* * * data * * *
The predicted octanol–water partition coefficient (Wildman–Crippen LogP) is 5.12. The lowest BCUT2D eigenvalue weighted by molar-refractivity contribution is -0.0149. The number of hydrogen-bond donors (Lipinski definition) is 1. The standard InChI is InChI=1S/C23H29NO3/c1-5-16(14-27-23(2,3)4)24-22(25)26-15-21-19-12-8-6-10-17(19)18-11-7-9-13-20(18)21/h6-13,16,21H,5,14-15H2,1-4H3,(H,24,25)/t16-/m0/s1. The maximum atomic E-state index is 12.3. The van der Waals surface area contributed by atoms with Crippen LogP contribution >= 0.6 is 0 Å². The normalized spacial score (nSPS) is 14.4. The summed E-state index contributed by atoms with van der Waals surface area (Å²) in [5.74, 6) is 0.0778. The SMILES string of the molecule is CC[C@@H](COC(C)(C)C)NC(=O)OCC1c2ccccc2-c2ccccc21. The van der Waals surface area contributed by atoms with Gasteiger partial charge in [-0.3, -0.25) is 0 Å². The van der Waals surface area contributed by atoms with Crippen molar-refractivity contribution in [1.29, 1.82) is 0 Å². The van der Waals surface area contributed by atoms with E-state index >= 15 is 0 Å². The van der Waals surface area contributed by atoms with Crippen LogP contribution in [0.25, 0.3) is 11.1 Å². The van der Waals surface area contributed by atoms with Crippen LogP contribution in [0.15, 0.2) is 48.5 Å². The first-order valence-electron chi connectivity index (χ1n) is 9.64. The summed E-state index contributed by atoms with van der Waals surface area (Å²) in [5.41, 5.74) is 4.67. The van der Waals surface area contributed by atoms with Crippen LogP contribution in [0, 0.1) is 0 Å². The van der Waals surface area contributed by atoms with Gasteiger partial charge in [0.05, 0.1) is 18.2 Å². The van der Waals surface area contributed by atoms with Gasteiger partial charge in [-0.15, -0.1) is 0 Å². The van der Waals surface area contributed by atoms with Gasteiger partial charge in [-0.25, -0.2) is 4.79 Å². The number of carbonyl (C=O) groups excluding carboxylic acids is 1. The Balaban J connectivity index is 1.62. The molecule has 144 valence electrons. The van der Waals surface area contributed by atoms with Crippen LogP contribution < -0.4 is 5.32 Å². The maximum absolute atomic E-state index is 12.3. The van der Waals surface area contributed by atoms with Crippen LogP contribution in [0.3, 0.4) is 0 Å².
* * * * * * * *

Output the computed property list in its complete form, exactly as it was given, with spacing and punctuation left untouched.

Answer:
The predicted octanol–water partition coefficient (Wildman–Crippen LogP) is 5.12. The lowest BCUT2D eigenvalue weighted by molar-refractivity contribution is -0.0149. The number of hydrogen-bond donors (Lipinski definition) is 1. The standard InChI is InChI=1S/C23H29NO3/c1-5-16(14-27-23(2,3)4)24-22(25)26-15-21-19-12-8-6-10-17(19)18-11-7-9-13-20(18)21/h6-13,16,21H,5,14-15H2,1-4H3,(H,24,25)/t16-/m0/s1. The maximum atomic E-state index is 12.3. The van der Waals surface area contributed by atoms with Crippen LogP contribution >= 0.6 is 0 Å². The normalized spacial score (nSPS) is 14.4. The summed E-state index contributed by atoms with van der Waals surface area (Å²) in [5.74, 6) is 0.0778. The SMILES string of the molecule is CC[C@@H](COC(C)(C)C)NC(=O)OCC1c2ccccc2-c2ccccc21. The van der Waals surface area contributed by atoms with Gasteiger partial charge in [-0.3, -0.25) is 0 Å². The van der Waals surface area contributed by atoms with Crippen molar-refractivity contribution in [1.29, 1.82) is 0 Å². The van der Waals surface area contributed by atoms with E-state index >= 15 is 0 Å². The van der Waals surface area contributed by atoms with Crippen LogP contribution in [0.25, 0.3) is 11.1 Å². The van der Waals surface area contributed by atoms with Crippen LogP contribution in [0.15, 0.2) is 48.5 Å². The first-order valence-electron chi connectivity index (χ1n) is 9.64. The summed E-state index contributed by atoms with van der Waals surface area (Å²) in [5.41, 5.74) is 4.67. The van der Waals surface area contributed by atoms with Crippen LogP contribution in [0, 0.1) is 0 Å². The van der Waals surface area contributed by atoms with Gasteiger partial charge in [0.05, 0.1) is 18.2 Å². The van der Waals surface area contributed by atoms with Gasteiger partial charge in [-0.15, -0.1) is 0 Å². The van der Waals surface area contributed by atoms with Gasteiger partial charge in [-0.25, -0.2) is 4.79 Å². The number of carbonyl (C=O) groups excluding carboxylic acids is 1. The Balaban J connectivity index is 1.62. The molecule has 144 valence electrons. The van der Waals surface area contributed by atoms with Crippen LogP contribution < -0.4 is 5.32 Å². The maximum absolute atomic E-state index is 12.3. The van der Waals surface area contributed by atoms with Crippen LogP contribution in [0.3, 0.4) is 0 Å².